Editor’s Note: The Department of Revenue recodified this Chapter at 6 A. A. R. 2308, filed in the Office of the Secretary of State June 2, 2000



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Historical Note

New Section made by final rulemaking at 18 A.A.R. 600, effective April 8, 2012 (Supp. 12-1).

ARTICLE 6. NONRESIDENTS

R15-2C-601. Income of a Non-resident

A. Gross income

1. Non-residents of the state are required to include in the Arizona gross income only that portion of their federal adjusted gross income which is relevant in determining the amount of net income derived from sources within this state.

2. The gross income of a non-resident of the state who is a member of a partnership, pool, or syndicate includes the member’s distributive share of the net income of the partnership, pool, or syndicate in addition to any other income from sources within this state to the extent that the member’s distributive share is derived from sources within this state.

3. A non-resident beneficiary of an estate or trust must include in gross income, income from the estate or trust which is deductible by the estate or trust and which is derived from sources within this state.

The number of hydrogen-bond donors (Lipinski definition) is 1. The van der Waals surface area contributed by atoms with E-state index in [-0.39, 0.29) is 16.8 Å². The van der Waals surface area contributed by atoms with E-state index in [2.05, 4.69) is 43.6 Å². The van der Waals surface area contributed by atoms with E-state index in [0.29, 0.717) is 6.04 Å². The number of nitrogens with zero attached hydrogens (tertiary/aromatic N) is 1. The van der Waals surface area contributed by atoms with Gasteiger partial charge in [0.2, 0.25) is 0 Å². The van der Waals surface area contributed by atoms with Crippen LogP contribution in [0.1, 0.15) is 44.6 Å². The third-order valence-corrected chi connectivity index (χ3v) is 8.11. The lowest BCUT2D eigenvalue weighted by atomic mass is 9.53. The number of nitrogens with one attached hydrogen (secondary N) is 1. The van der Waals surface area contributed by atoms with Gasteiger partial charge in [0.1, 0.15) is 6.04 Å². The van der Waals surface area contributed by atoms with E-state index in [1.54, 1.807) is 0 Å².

B. Income from sources within this state includes:

1. Income from real or tangible personal property located in this state.

2. Income from a business, trade, or profession carried on within this state.

3. Income from stocks, bonds, notes, bank deposits, and other intangible personal property having a business or taxable situs in this state.

4. Rentals or royalties for the use of or for the privilege of using in this state patents, copyrights, secret processes and formulas, good will, trade marks, trade brands, franchises, and other like property having a taxable or business situs in this state.